AMY GOODMAN: And to be clear, the man he’s sitting with, the crown prince of Saudi Arabia, Mohammed bin Salman, even before he was crown prince—and he’s taken over this power after arresting, what, hundreds of people in Saudi Arabia, a number of members of the Saudi royal family, right after Jared Kushner met with him in Saudi Arabia—he was in charge of this war, even before he was crown prince.

MEDEA BENJAMIN: Well, that’s right. This is his war. And that’s why when anybody talks about him as a reformer, “No,” you have to say, “he’s not a reformer. He is a war criminal.” And the shakedown that he presided over in Saudi Arabia is one of the most bizarre things, taking over 200 of the elites of Saudi Arabia and bringing them into this gilded prison in the Ritz hotel and then demanding that they turn over a lot of their assets to him, under his control, before they would be allowed to leave, and 17 of them hospitalized, one of them killed. And this is seen as part of his anti-corruption campaign.

This is the same crown prince who, when he was on a vacation in France, saw a yacht that he liked, that was owned by a Russian vodka financier, and bought it for over $500 million, who owns a château in France that’s considered the most expensive house in the world, and that also bought a Picasso picture, the most high-priced painting ever sold in the United States—in the world. So, this is not Robin Hood. And he, himself, said on 60 Minutes, to be fair, that he is not Gandhi or Mandela. But he is a war criminal.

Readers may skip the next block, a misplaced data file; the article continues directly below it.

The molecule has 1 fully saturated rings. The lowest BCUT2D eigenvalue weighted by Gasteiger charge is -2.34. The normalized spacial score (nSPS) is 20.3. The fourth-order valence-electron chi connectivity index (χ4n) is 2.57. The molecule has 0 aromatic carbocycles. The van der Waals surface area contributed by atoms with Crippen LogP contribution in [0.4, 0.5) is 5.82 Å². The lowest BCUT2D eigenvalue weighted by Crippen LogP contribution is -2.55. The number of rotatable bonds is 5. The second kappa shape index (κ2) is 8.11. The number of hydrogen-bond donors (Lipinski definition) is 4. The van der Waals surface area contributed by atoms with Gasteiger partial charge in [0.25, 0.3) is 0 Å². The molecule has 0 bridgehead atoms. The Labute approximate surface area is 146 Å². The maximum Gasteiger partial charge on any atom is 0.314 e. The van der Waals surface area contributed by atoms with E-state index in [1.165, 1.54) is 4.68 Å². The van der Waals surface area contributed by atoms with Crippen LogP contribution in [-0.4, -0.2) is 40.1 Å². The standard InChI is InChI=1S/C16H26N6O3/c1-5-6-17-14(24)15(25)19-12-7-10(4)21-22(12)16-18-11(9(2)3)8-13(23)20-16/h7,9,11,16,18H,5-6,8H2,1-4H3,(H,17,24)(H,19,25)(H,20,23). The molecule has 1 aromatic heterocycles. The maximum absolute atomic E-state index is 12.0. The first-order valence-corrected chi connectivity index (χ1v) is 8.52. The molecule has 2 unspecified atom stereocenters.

NERMEEN SHAIKH: Yeah, and he also said in that interview that he has a great deal of personal wealth and, exactly what you said, that he’s neither Mandela or Gandhi, and that this was—the way that he spent his money was entirely his own business. Let’s just go to a clip of that, responding to a question about his own extravagant lifestyle.

PRINCE MOHAMMED BIN SALMAN: [translated] My personal life is something I’d like to keep to myself, and I don’t try to draw attention to it. If some newspapers want to point something out about it, that’s up to them. As far as my private expenses, I’m a rich person. I’m not a poor person. I’m not Gandhi or Mandela. I’m a member of the ruling family, that existed for hundreds of years, before the founding of Saudi Arabia. We own very large lots of land. And my personal life is the same as it was 10 or 20 years ago.